Central Mass Schools Make Princeton Review’s Green Colleges
Thursday, April 19, 2012
In the Princeton Review's third annual Guide to Green Colleges – released Tuesday – Massachusetts was noted as home to 21 of this year's 322 – three of which are located right here in Worcester.
Worcester Polytechnic Institute, the College of the Holy Cross and Clark University were named to the list for the third straight year, having met the required score of more than 83 points.
Schools with a rating of 99 or higher are named to the “Green Honor Roll,” a list that includes 16 schools this year, including Northeastern University and Harvard University.
Worcester State University, which had been a member of the list the first two years of its existence, was not included on the list this year, having fallen just one point below the necessary 83 points scored. It is unclear what caused the qualification failure, and Worcester State has made no comment explaining the situation.
Schools across the nation are graded by the Princeton Review and their partner, the U.S. Green Building Council (USGBC) on a scale of 1-100. The score is based on how well they perform against a ten question survey of the schools' environmental consciousness.
The survey questions the school's intake of environmentally-preferable foods, the availability of a cooperative transportation program, the existence of a sustainability committee, environmental literacy, new buildings meeting LEED Silver specifications, and waste diversion, among other categories.
Holy Cross, Worcester's Roman Catholic university, has been making enormous strides in their efforts to go green.
“Since becoming a charter signatory of the American College & University Presidents Climate Commitment in 2007, Holy Cross has made significant progress on energy-savings initiatives, waste minimization, and recycling,” said John Cannon, associate director of physical plant at the College of the Holy Cross.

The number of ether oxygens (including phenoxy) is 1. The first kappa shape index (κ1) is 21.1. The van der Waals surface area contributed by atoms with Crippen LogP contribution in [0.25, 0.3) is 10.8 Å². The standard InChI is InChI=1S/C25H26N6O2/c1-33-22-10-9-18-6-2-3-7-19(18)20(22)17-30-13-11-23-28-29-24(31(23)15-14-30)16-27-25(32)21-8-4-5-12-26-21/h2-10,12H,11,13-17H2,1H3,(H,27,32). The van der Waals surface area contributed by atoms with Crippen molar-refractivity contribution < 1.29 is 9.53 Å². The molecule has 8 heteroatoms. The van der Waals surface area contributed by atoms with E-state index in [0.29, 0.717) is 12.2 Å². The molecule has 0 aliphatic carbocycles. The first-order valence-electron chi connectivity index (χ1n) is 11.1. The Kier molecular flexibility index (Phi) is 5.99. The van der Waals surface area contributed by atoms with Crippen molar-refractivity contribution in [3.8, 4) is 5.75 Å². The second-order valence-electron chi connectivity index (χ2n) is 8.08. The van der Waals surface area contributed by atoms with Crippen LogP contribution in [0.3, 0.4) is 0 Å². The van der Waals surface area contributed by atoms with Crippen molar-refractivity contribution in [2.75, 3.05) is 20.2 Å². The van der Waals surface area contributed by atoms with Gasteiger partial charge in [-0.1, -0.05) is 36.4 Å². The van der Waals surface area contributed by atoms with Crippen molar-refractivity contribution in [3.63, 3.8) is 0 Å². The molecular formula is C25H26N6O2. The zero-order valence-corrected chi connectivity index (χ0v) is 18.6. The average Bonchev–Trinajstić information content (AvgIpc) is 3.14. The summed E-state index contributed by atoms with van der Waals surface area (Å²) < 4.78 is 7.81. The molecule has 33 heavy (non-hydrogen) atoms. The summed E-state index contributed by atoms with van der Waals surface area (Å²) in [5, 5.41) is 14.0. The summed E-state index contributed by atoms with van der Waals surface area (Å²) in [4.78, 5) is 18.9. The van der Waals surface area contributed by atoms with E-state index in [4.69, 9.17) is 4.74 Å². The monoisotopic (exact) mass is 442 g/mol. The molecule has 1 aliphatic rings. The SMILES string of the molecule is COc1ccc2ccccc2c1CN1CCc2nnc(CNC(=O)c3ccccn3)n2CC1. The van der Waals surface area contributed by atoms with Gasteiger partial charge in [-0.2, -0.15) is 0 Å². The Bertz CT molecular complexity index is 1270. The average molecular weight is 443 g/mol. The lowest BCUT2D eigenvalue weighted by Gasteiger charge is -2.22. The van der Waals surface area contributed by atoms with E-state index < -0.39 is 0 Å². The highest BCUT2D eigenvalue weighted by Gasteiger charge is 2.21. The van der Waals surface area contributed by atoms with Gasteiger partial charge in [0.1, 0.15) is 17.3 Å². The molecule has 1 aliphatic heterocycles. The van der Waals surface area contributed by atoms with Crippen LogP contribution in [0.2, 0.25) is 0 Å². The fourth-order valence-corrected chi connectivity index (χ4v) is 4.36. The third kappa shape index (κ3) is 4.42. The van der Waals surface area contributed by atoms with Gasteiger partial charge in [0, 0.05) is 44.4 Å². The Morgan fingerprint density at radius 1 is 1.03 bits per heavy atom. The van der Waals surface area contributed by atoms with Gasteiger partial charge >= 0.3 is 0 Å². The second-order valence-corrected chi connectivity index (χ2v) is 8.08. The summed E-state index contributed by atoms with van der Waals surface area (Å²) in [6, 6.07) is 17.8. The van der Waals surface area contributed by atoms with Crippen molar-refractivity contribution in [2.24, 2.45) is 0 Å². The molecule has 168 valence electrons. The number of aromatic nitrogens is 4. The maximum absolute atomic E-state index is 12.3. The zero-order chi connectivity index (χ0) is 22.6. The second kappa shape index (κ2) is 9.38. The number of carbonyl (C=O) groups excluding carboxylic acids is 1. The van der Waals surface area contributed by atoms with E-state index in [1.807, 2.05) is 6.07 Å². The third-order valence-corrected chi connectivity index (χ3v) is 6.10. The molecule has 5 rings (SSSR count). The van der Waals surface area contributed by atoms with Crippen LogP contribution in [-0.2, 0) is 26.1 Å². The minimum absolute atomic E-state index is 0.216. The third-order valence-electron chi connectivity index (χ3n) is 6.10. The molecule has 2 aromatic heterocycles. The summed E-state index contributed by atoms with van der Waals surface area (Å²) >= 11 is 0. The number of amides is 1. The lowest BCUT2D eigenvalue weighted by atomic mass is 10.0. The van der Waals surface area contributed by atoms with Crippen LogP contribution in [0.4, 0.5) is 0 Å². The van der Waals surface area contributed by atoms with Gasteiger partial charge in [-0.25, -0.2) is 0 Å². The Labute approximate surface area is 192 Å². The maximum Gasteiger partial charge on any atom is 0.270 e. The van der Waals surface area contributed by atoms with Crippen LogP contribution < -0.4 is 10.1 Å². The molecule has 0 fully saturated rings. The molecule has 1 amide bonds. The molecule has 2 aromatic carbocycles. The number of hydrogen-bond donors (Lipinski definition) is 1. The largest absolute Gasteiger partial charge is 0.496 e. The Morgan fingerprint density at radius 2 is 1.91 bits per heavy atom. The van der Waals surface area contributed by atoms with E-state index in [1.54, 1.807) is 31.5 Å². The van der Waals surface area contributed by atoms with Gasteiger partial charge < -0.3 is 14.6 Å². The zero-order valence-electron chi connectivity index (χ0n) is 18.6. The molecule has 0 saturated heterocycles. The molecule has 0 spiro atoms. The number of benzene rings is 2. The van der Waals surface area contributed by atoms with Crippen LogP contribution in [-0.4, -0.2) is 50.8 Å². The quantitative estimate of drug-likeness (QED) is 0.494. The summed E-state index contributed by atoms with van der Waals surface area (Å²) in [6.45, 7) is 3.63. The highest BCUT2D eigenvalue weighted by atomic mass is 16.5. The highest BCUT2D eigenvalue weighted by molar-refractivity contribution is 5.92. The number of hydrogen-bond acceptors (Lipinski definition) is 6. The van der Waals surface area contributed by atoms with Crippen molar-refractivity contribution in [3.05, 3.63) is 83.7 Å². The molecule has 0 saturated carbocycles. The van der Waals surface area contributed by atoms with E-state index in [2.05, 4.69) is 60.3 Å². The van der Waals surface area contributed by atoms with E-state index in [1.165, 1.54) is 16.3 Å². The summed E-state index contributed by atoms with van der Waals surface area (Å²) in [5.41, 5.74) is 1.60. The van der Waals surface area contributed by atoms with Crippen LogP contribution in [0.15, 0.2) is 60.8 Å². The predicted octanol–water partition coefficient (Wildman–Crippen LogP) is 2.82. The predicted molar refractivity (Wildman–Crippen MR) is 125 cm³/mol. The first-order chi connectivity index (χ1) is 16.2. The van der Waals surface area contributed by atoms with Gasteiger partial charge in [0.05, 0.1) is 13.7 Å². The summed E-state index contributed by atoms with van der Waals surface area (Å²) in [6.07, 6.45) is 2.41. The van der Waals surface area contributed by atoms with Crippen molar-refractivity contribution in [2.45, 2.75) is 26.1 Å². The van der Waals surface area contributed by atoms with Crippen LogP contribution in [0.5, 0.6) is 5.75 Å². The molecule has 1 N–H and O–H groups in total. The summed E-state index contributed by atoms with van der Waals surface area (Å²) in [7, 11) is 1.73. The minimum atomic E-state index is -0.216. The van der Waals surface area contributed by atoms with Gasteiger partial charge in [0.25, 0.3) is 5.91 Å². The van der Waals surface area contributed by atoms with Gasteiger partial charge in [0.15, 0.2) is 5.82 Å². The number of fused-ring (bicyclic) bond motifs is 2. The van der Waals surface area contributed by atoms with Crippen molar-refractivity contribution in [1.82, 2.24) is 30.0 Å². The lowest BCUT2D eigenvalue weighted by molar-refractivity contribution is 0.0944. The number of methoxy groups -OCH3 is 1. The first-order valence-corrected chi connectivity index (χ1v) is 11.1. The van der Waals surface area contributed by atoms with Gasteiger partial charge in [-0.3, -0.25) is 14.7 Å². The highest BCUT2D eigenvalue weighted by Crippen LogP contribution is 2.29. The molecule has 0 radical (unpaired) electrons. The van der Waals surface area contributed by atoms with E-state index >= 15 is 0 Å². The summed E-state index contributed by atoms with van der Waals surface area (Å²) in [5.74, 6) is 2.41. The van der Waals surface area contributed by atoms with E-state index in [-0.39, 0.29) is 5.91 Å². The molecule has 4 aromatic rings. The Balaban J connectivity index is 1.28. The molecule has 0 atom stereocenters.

“In addition to exceeding our goal to reduce carbon emissions by 20 percent by 2015, the College's Integrated Science Complex recently became the first building on campus to earn LEED Gold certification by the USGBC, for adhering to the highest standards of energy efficiency and innovative environmentally-friendly elements,” Cannon said. “Figge Hall, the College's newest residence hall, which opened in Fall 2011 and incorporated green building principles throughout the entire building process from programming to design to construction, is also currently seeking LEED certification.”
Clark University has many programs in place to make the school green. Their Sustainability Program has a contest each year where students design a project that will help advance the the university's sustainability.
“Clark is proud to again be selected by the Princeton Review as one of the top green colleges in the nation. Clark’s core values of stewardship, inquiry and innovation shine through our student initiatives, our faculty research and our proud tradition of ‘Challenging Convention and Changing Our World,’” said Clark’s Sustainability Coordinator Jenny Isler. “Today, to celebrate Earth Day, Clark students, in collaboration with Sustainable Clark, Clark’s Grounds Crew and students from WPI, installed Worcester’s third rain garden to reduce pollution runoff into the Blackstone River. This is an example of why Clark is consistently ranked among the top green colleges in the nation.”
John Orr Chair of WPIs's President’s Task Force on Sustainability said, “At WPI we have put the principles of sustainability at the heart of our programs. We know that science and engineering, properly understood and applied, are essential to the development of a sustainable world for everyone. It is great to receive this recognition for our accomplishments and our leadership.”
Although the number of Central Mass. colleges that made the Green Colleges list has dwindled, and there still have no been appearances on the list from many others, Clark, WPI and Holy Cross apear to be at the forefront of the green movement.
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